... choose life as an end in itself?
The question appears to be equating two ideas that are not equivalent. What is open to man's choice is (a) to live or not, and, as a consequence, (b) what code of values to live by, which (c) begins with a standard of value, i.e., an ultimate value, i.e., an end in itself. Life does not become an end in itself because someone chooses it. Life already is an end in itself. Man's only choice is to recognize that fact and act accordingly, or not.
The topic of "Ultimate Value" in The Ayn Rand Lexicon includes Ayn Rand's most definitive statement on the meaning of "end in itself" in relation to the choice to live:
Without an ultimate goal or end, there can be no lesser goals or means: a series of means going off into an infinite progression toward a nonexistent end is a metaphysical and epistemological impossibility. It is only an ultimate goal, an end in itself, that makes the existence of values possible. Metaphysically, life is the only phenomenon that is an end in itself: a value gained and kept by a constant process of action.
This excerpt goes on to reiterate the epistemological dependence of "value" on "life."
Life as an end in itself simply refers to (integrates) the fact that (a) living entities perform goal-directed actions, and (b) maintaining and strengthening the capacity for living action depends on such actions. This much is not open to man's choice, except to recognize it or not (and to recognize its implications for man's life, or not).
Update: Infinite Regress
In the comments, the questioner asks about Ayn Rand's statement that "a series of means going off into an infinite progression toward a nonexistent end is a metaphysical and epistemological impossibility":
I don't get why it's a "metaphysical and epistemological impossibility". Is she making a point about nothing being actually infinite? What I do understand is that without life no values or pursuits are possible and to me that seems like the only justification necessary for calling it the ultimate end.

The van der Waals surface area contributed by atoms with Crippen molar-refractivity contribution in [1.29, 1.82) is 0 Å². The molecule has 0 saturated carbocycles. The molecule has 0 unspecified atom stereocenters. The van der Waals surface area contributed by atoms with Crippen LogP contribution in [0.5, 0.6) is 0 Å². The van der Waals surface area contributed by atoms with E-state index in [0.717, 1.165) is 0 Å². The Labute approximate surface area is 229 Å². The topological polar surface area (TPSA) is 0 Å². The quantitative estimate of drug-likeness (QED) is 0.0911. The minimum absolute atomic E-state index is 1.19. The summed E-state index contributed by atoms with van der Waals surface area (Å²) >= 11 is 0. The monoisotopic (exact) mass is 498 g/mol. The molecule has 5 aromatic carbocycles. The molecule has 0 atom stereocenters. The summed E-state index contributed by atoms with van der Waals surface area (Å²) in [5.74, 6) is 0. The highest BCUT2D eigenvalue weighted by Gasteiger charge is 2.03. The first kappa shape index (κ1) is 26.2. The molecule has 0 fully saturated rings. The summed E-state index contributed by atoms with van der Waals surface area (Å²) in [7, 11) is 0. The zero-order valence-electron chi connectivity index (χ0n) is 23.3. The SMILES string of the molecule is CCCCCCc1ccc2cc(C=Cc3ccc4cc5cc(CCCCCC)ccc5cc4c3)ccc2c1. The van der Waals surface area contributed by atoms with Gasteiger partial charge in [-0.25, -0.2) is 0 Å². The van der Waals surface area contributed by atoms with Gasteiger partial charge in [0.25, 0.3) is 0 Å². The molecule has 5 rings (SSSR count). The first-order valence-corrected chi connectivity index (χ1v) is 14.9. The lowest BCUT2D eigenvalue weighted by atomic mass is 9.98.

If I understand the TOE excerpt by Ayn Rand correctly, the first sentence is the thesis, and the rest of the paragraph is the elaboration of the thesis. Ayn Rand first elaborates on metaphysical impossibility, as excerpted above. The same paragraph, not excerpted above, then goes on to elaborate on epistemological impossibility. For the full paragraph, refer to the topic of "Ultimate Value" in The Ayn Rand Lexicon.
It may also be instructive to remember that a process of identifying and integrating the material provided by man's senses (i.e., a process of reason) needs to integrate all relevant evidence and issues, including issues of infinite regress of means and ends. (How can a final "end" be said to exist if it isn't a final end, but only a means to something further?) One may question whether the infinite regress issue should be presented where Ayn Rand presents it, or introduced later in the development. I do not know all the considerations that Ayn Rand undoubtedly had in mind in organizing her writing as she did, but I can guess that she may have been seeking in that article to emphasize issues that academic philosophers often raise.